"Bermensolo, Todd L" wrote:
> To calculate the required number of decoupling capacitance for a given
> motherboard, I am trying to setup lumped RLC circuit to model the behavior
> of a realistic capacitor discharging into a power plane. The modeling of
> the realistic capacitor just involved RLC elements all in series. The ESR
> is determined from the vendors datasheet. The ESL from the datasheet as
> well as the loop inductance when placed on the PCB. To model the presence
> of the power plane is proving more involved.
> When a chip on a circuit board has its initial current draw from its outputs
> switching, the power plane is the first to respond with current. This is
> due to the low inductance of the power plane. Next the ceramic capacitors
> respond, followed by the higher ESL caps and then finally the power supply.
> The effect of the power plane responding to the IC's current draw is the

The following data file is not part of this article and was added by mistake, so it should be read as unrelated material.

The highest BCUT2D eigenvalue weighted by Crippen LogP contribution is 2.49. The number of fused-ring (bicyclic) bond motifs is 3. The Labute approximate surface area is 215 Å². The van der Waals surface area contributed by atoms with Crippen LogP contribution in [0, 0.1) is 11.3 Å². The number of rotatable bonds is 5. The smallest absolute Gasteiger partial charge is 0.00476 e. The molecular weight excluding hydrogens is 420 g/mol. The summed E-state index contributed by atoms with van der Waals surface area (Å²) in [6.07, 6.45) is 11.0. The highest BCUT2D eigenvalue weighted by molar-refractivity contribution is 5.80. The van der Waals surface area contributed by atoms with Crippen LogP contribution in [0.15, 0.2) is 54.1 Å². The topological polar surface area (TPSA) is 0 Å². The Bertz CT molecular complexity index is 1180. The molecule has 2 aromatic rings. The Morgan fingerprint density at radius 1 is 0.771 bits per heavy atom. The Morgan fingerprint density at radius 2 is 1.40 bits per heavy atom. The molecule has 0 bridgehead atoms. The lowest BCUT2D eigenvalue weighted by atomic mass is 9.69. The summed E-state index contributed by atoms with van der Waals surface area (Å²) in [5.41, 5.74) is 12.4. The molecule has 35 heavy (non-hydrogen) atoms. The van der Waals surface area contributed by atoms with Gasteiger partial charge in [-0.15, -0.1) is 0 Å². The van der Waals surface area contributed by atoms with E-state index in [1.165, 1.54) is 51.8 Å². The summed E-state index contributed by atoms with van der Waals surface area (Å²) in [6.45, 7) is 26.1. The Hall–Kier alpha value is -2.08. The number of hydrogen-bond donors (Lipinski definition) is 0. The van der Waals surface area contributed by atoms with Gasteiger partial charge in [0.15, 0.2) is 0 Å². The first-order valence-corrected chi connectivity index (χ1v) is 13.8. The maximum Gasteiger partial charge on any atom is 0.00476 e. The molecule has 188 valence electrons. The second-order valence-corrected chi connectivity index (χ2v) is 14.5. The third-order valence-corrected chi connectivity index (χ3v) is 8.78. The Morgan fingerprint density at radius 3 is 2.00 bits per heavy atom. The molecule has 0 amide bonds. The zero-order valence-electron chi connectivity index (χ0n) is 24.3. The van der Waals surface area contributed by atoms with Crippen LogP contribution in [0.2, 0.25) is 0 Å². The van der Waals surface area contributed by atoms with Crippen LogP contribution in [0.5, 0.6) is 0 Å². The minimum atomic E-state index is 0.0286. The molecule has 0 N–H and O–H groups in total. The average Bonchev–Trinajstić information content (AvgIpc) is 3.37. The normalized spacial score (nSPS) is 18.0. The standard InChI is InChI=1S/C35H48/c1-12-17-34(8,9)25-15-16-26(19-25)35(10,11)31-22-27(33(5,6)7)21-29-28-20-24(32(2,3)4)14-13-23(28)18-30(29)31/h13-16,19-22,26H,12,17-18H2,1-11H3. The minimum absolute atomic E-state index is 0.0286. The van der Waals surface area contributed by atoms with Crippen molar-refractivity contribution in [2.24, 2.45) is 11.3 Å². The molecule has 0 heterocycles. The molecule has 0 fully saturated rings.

> topic which I would appreciate assistance on. At time t=0, an IC chip's
> outputs switch and its power pins will draw a current Io from the power
> plane of a motherboard. Since the power plane is essentially a large
> capacitor, its discharging current will decrease the voltage level of the
> plane until the ceramics respond to stabilize...then the bulks...then the
> power supply. The rate at which the power plane discharges is of interest
> to me. If the effective capacitance of the power plane seen by a chip can
> be gauged, then the discharge rate of the power plane supplying current to
> some load can be modeled with a lumped capacitave element. With the
> discharge of the power supply predictable, then decoupling capacitance can
> be calculated to prevent the power plane voltage from drooping below a
> specified voltage.
> Has anyone done any power/ground studies that would shed light on this
> problem? Are any of my assumptions invalid?
> Thanks all.
> Todd Bermensolo
> Intel Corp
> High End Server Division
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